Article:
Daniel accompanies his mentor, Mr. Miyagi, to Miyagi's childhood home in Okinawa. Miyagi visits his dying father and confronts his old rival, while Daniel falls in love and inadvertently makes a new rival of his own.
The scientist father of a teenage girl and boy accidentally shrinks his and two other neighborhood teens to the size of insects. Now the teens must fight diminutive dangers as the father searches for them.
Daniel and his mother move from New Jersey to California. She has a wonderful new job, but Daniel quickly discovers that a dark haired Italian boy with a Jersey accent doesn't fit into the blond surfer crowd. Daniel manages to talk his way out of some fights, but he is finally cornered by several who belong to the same karate school. As Daniel is passing out from the beating he sees Miyagi, the elderly gardener leaps into the fray and save him by outfighting half a dozen teenagers. Miyagi and Daniel soon find out the real motivator behind the boys' violent attitude in the form of their karate teacher. Miyagi promises to teach Daniel karate and arranges a fight at the all-valley tournament some months off. When his training begins, Daniel doesn't understand what he is being shown. Miyagi seems more interested in having Daniel paint fences and wax cars than teaching him Karate.Written by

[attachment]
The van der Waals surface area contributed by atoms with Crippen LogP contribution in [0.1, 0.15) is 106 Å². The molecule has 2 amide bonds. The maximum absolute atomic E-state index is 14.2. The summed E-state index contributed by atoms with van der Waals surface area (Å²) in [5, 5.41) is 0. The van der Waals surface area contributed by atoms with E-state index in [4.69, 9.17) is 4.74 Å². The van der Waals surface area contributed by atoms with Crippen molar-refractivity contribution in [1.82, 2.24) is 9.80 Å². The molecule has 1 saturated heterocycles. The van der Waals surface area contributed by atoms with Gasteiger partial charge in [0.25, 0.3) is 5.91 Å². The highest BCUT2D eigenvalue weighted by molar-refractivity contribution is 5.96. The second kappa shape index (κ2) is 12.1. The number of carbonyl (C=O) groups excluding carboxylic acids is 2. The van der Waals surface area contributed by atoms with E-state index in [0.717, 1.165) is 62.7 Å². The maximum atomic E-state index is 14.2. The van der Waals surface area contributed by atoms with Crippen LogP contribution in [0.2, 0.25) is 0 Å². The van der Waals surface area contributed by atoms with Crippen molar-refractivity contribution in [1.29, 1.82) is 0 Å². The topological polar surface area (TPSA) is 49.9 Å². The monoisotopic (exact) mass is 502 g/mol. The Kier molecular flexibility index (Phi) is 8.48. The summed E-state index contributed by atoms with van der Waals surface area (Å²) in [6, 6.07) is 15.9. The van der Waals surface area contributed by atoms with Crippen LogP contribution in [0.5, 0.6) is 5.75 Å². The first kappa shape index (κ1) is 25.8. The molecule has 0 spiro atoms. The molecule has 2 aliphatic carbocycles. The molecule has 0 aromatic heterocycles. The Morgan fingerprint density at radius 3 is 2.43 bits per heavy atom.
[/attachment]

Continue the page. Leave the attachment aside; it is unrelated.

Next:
John Vogel <email@example.com>
At the end of the movie, as Daniel is advancing through the tournament, the logo on the back of his robe appears on the card his name is on, even though they had no advanced knowledge of the logo. However, Mr. Miyagi (or even possibly Ali) could have brought a copy of it for the tournament staff to use. See more »
We make sacred pact. I promise teach karate to you, you promise learn. I say, you do, no questions.
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AMC's airing of the film cuts out the scenes in which Johnny and friends talk to Ali and Daniel outside Golf N Stuff, and the scene in which Miyagi deals with the delinquents setting beer bottles on his car. See more »
A lot of posts focus on the 'coming of age' aspect of this movie, but the very overlooked part is the role it played in helping to alleviate many of the stereotypes a very Asian phobic America was after WWII, Korea and Vietnam.
They make a point of showing Miyagi in a US Army Uniform--and a War Hero-- and makes references to detention camps Miyagi's family was sent to (a horribly dark period in American history)...where Miyagi's wife was being sent (pregnant) and where she and his unborn child (son) ultimately die during childbirth. There are also a few scenes in which ethnic slurs are used by rednecks toward Miyagi.
Taking this into light, and taking the fact that Daniel has no father that we know of in this movie, the name Daniel-san (sounds like Daniel-SON) helps demonstrate a father son bond that is overlooked. Much of the conversation between Daniel and Miyagi is about Miyagi's great father in Okinawa, because Miyagi has acquired all this knowledge and wants to share it. Daniel substitutes for the son Miyagi never had and Miyagi substitutes for the father Daniel doesn't have.
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